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PSE&G looks to state for approval of new power plan


While there has been no formal filing of an application, it appears PSE&G is taking a serious look at going to a state regulating body, rather than face separate municipal boards, to get approval for a new transmission line and has met with the state board about the process.

The 500-kilovolt transmission line would follow the same route as an existing 230-kv line through southern Sussex County and part of Morris County. The project is part of an overall plan, which its backers say is needed to meet the electric needs of New Jersey by the end of the next decade.

Opponents of the Susquehanna-Roseland project point to a recent meeting as evidence the company is looking to bypass the local boards, while a PSE&G spokeswoman said any conversation was "very informal" and "came up in the course of a larger update" to the staff of the state Board of Public Utilities.

There is even a dispute as to when the meeting occurred, with company spokeswoman Karen Johnson saying there was a regular meeting Oct. 10 with the BTU to discuss all the company's projects and operations.

In a press release Tuesday, a coalition of municipalities and representatives of several environmental groups said the meeting occurred Oct. 14 when the company, in an effort to bypass local approvals, "initiated discussions with the NJBPU seeking state approval for the line expansion."

Dena Mottola Jaborska of Environment New Jersey said she would describe the meeting as "going over the process and ground rules."

Late Wednesday afternoon, Janeen Lawlor, communications director for the BPU, agreed with that assessment but insisted no application has been filed by the utility.

"This power line is 'the line in the sand' for us," said Jeff Tittel, director of the New Jersey chapter of the Sierra Club. He said the line is "bad for the environment, climate change, pollution, open space and consumers."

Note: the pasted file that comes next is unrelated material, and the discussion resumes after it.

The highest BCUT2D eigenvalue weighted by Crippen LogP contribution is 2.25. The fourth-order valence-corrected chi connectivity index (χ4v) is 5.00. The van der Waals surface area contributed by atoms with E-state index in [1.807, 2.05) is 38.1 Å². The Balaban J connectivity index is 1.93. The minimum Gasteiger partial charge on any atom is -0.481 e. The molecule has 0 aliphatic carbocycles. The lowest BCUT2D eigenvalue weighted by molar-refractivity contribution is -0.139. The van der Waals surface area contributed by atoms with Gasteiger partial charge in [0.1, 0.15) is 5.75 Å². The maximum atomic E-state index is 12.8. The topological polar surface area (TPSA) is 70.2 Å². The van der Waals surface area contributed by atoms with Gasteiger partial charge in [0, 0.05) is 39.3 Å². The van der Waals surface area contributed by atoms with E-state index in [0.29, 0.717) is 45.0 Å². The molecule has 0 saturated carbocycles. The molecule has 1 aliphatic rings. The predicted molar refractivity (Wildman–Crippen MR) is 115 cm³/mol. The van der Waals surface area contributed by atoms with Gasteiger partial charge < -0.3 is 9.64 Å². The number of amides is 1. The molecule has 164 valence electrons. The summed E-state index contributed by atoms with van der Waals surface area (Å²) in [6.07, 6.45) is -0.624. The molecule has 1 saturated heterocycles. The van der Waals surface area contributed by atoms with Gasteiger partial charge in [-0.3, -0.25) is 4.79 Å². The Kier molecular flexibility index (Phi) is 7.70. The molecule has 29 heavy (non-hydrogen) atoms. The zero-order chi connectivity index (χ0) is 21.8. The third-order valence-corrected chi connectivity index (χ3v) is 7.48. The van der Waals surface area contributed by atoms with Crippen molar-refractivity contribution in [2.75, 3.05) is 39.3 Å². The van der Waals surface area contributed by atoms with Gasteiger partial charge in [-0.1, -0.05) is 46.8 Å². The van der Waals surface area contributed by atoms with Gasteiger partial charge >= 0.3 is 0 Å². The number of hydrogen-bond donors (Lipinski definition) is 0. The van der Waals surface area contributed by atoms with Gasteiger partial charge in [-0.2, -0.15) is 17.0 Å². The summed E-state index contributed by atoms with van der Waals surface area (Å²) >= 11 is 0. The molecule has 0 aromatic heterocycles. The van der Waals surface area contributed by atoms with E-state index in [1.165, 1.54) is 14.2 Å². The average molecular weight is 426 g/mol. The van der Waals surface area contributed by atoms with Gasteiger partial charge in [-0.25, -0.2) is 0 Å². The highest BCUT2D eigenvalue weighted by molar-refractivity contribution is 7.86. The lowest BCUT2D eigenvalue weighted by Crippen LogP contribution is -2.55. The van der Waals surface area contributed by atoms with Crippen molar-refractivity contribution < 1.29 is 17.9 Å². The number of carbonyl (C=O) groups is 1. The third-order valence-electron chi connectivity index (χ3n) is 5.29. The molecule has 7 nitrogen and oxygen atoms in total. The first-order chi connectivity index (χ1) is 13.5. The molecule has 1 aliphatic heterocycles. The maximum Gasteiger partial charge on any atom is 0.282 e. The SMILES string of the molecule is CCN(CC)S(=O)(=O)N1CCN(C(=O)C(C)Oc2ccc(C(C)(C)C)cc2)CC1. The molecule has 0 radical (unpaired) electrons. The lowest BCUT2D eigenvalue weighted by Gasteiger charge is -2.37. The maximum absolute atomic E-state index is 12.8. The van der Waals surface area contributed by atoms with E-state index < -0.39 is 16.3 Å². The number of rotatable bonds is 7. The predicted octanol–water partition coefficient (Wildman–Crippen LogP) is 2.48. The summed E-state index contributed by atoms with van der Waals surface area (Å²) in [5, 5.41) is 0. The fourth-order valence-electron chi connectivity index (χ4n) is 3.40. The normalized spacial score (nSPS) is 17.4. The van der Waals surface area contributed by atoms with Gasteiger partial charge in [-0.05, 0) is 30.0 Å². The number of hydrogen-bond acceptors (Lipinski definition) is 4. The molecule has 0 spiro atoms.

Three Sussex County towns -- Andover, Byram, and Fredon -- have joined with towns in Morris County to seek much more information from PSE&G about the proposed transmission line. And while they have not come out in outright opposition to the line, the coalition said it should not be approved by the state until many more questions have been answered.

"We don't know who's telling us the truth, or what the truth is," said Scott Olson, a councilman in Byram who operates an Internet site which e-mails news articles and studies to a growing list of organizations and concerned citizens.

As an example of the
misinformation he said is coming from the company, he said utility officials told a meeting with officials for Morris County parks that they wouldn't know until next spring where new poles would be built to carry the combined transmission lines.

"Yet, when they filed with the Highlands Council, they had GPS coordinates of all the tower locations," he said.

Opponents and supporters say there are tactical and practical reasons for the company in choosing between appearing before the state board or making appearances before each municipality.

While municipalities will be concerned about placement of poles, appearances and even questions over magnetic fields, the BPU also will take on the larger issues of whether the new lines are needed and where the increased capacity fits in with the state's overall energy management plan.

Johnson said PSE&G, as did all utilities, worked with the state in coordinating the energy plan and said even if the state were to meet its goals of 20 percent renewable energy sources by 2020, "we will still need some way to get this power to the users."

There is no legal deadline for the company to file with either localities or the state board, but there is a practical one, said Johnson.

"We know we need the project to be completed by the summer of 2012 and it will take about three years of construction," she said.

Created: 10/29/2008 | Updated: 10/29/2008


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